The soldiers not only were famished, being sustained on the usual Tamarind manna, but they had parched throats owing to a dire shortage of water, as a result of which they grew nostalgic of Egypt as they always were prone to do. According to the Pentateuch writers, Adad reacted by unleashing on them a swarm of highly venomous snakes in an incident that came to involve the famous Bronze Serpent and in which many soldiers are said to have succumbed to the snake bites.
The story of the Bronze Serpent is one of the unseemliest of the Bible. It goes as follows according to NUMBER 21:4-9. “They traveled from Mount Hor along the route to the Red Sea, to go around Edom. But the people grew impatient on the way; they spoke against God and against Moses, and said, “Why have you brought us up out of Egypt to die in the wilderness? There is no bread! There is no water! And we detest this miserable food!’ The Lord sent fiery serpents among the people and they bit the people, so that many people of Israel died.
So the people came to Moses and said, ‘We have sinned, because we have spoken against the Lord and you; intercede with the Lord, that He may remove the serpents from us.’ And Moses interceded for the people. Then the Lord said to Moses, ‘Make a serpent of copper, and set it on a standard; and it shall come about, that everyone who is bitten, when he looks at it, he will live.’ And Moses made a bronze serpent and set it on the standard; and it came about, that if a serpent bit any man, when he looked to the bronze serpent, he lived.”
The story has two major anomalies. First, Adad had forbidden the Nation of Israel from making graven images. So how could he have instructed Moses to make a simulacrum of a snake when ordinarily such a gesture would have carried a death penalty meted out by he himself? Second, THE SNAKE WAS THE SYMBOL OF ENKITE GODS, more so Enki, Marduk, and Ningishzidda. These not only were sworn Enlilite rivals but they were the butt of Enlilite jokes. Every time Enlil sneered at Marduk, for instance, he referred to him as “the Great Serpent”. So how could Adad have gotten Moses to exalt a clan of rival gods? It all simply defies logic. Given the aforesaid contrarieties, how do we explain the incident?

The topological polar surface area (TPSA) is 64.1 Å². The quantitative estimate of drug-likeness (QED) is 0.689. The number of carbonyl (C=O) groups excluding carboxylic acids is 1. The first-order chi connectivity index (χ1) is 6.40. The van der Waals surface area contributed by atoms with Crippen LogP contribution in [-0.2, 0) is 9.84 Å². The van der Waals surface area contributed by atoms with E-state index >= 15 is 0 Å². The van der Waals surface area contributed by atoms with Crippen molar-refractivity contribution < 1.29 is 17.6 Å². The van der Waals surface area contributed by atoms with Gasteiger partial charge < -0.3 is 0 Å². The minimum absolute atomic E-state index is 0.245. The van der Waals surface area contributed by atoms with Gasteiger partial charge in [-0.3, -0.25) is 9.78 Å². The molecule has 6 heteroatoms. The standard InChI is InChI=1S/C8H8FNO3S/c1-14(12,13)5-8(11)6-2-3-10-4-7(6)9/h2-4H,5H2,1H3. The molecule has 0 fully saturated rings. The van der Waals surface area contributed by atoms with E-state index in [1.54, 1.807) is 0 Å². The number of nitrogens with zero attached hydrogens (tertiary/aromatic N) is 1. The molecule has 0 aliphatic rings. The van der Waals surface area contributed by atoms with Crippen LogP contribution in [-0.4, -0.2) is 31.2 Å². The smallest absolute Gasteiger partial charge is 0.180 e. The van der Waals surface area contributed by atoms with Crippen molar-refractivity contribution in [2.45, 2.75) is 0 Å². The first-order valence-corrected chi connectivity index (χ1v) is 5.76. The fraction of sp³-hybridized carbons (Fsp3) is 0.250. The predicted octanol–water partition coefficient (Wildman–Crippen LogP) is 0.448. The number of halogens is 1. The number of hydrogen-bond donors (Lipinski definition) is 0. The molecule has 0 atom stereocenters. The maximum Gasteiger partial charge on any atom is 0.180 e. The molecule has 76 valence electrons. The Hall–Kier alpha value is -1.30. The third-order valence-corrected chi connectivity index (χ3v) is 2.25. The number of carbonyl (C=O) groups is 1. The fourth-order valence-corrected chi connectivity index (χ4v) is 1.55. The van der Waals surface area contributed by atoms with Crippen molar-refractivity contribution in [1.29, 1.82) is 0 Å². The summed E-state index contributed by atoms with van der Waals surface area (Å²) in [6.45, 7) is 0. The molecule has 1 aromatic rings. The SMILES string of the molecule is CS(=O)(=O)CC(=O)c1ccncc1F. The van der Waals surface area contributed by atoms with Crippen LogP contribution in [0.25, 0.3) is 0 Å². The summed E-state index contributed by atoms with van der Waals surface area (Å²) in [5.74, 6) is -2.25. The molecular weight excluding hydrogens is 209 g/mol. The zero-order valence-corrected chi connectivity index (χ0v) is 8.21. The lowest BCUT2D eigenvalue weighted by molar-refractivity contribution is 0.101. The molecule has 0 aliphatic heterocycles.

BRONZE SERPENT WAS MOSES’ PHARAONIC STAFF
First, although the Pentateuch writers cast the swarm of snakes as a miraculous plague Adad visited on the Israelites, that was far from the case. The place in which the Israelites were trekking through after a successful military campaign against the Canaanite king Arad was the Arovar Valley, just below the twin-peaked Mount Hor. THEN AS NOW, THE BROADER SETTING OF THIS AREA WAS INFESTED WITH SNAKES AND SCORPIONS.
In the 7th century, a log of the Assyrian army under King Esaharddon when campaigning in this area described it as “a remote district, a desert plain of salty land, a region of droughts, with snakes and scorpions which cover the soil like ants.” Indeed, DEUTERONOMY 8:14-15 underscores the naturalness of this snake phenomenon in the area in these words: “The LORD thy God, which brought thee forth out of the land of Egypt, from the house of bondage; Who led thee through that great and terrible wilderness, wherein were fiery serpents, and scorpions, and drought, where there was no water; who brought thee forth water out of the rock of flint.”
This was Moses talking in his valedictory speech to the Nation of Israel. SO THE EVENT WAS PERFECTLY NATURAL: THE ISRAELITES JUST HAPPENED TO FIND THEMSELVES IN AN EXPANSE OF WILDERNESS RIDDLED WITH HIGHLY POISONOUS SNAKES AND SCORPIONS. If people were mass-beaten by snakes (as they slept mainly as the Arovar snakes can simply pop out of the sand and strike), then the necessity of their healing did certainly arise. Exactly how were they healed?